I got rear-ended on Tuesday.
I’m fine, and my car is fine. I have two nasty holes where the license plate of the pickup truck hit me in my bumper, but that’s the worst of it. We’re doing all the steps that we need to do and I’m doing my best not to stare at the dings and dents.
I can’t even pretend: I’ve been playing the “why me?” game like you wouldn’t believe. Especially since there was a car next to me on the road just seconds before the crash who had essentially driven side-by-side with me for half a mile and then ran the red light that I had slowed down and stopped for. In fact, I was remarking on how that guy had blatantly broken the law just as I heard the loudest bang and felt my car lurch forward.
Seriously, why me, why my brand new car, and why did it have to happen as I was obeying the law (while the person next to me was breaking it with no consequences)? I was lamenting this to my best friend, who replied with: “Maybe there is no ‘why’. Maybe sometimes things really don’t happen for a reason.”
As I told her, I disagree with that sentiment. I truly believe every single thing happens for a reason. We might not know it yet, but there is a reason for everything. But I think people get hung up on looking at the events in their lives and immediately going, “But how did this event at all affect my life for the better?”
I’ve been there, too. Been there too many times for me to keep track. And I arrived at one big conclusion: don’t be so egotistical. Maybe the reason has absolutely nothing to do with you.
It’s not always an easy mindset to swallow. I struggled immensely with the idea when I found out my friend’s mother’s cancer had taken a turn for the worse. And it only became harder when she passed away. But maybe the reason for this has absolutely nothing to do with us. Maybe the purpose of this tragedy has nothing to do with the people who cried so much in her memory last week. Maybe the reason has everything to do with a relatively unknown person, whose life was changed in such a subtle manner, but in a way that set off a chain of monumental events that neither my friend nor I will never be a part of.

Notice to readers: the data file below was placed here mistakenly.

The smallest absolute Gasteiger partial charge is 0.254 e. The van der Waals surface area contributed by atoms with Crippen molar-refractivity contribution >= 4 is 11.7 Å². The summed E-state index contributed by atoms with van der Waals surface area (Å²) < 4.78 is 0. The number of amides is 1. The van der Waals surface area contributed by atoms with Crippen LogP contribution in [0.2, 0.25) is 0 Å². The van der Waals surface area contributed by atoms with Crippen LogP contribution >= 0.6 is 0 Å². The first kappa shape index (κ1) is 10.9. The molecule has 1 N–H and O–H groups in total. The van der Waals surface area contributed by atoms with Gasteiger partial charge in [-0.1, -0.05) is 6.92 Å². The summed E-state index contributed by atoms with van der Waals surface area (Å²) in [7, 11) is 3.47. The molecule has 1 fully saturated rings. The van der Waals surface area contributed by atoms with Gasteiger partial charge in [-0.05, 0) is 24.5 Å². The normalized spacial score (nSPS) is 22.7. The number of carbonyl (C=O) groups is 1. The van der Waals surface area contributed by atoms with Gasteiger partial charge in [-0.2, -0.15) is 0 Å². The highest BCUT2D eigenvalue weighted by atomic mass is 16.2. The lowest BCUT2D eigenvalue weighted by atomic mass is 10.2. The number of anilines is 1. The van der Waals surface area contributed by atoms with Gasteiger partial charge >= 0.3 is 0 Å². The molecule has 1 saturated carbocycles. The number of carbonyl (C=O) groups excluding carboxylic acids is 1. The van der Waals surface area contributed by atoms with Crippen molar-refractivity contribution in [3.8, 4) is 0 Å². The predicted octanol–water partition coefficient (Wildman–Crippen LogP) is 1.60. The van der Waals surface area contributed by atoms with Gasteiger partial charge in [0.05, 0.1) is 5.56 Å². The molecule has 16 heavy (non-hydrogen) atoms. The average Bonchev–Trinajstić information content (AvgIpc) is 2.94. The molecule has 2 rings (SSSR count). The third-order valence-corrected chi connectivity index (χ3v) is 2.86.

Maybe the reason for me getting rear-ended has absolutely nothing to do with me. Maybe my life is not going to shift because I have to get my bumper repaired. But maybe it will for the passenger in that pick-up truck.
Or maybe it will for someone who was driving by and saw the accident. Maybe witnessing the event changed how they acted that day. Maybe they drove a little slower than they normally would. Maybe, because they got to their destination just a few seconds later, they were at the front door in time to hold the door open for someone else. And maybe that someone who received that small act of kindness was kinder to someone else in the course of events that day. Maybe it snowballs from there. Maybe it doesn’t. Maybe it continues its ripple-pattern into infinity.
How narcissistic of us to assume that all the events that happen around or to us must have happened for a reason that involves us. We’re one of seven billion. How silly it is to think for even a second that every single obstacle is supposed to happen for a reason that will affect us and us alone.
This is a seven-billion-person dance. This is not a solo act with 6.999999999 billion background dancers.
So, while I’m frustrated as all get-out that I got rear-ended, I recognize that there’s nothing to gain by whining over, “Why me?” I accept that I’m going to have that pretty pitiful thought process, but I also accept that there’s nothing in it for me to stay there. It’s time to drop the “why did this happen to me?” attitude and instead pick up the “how did this affect the overall song and dance?” mindset.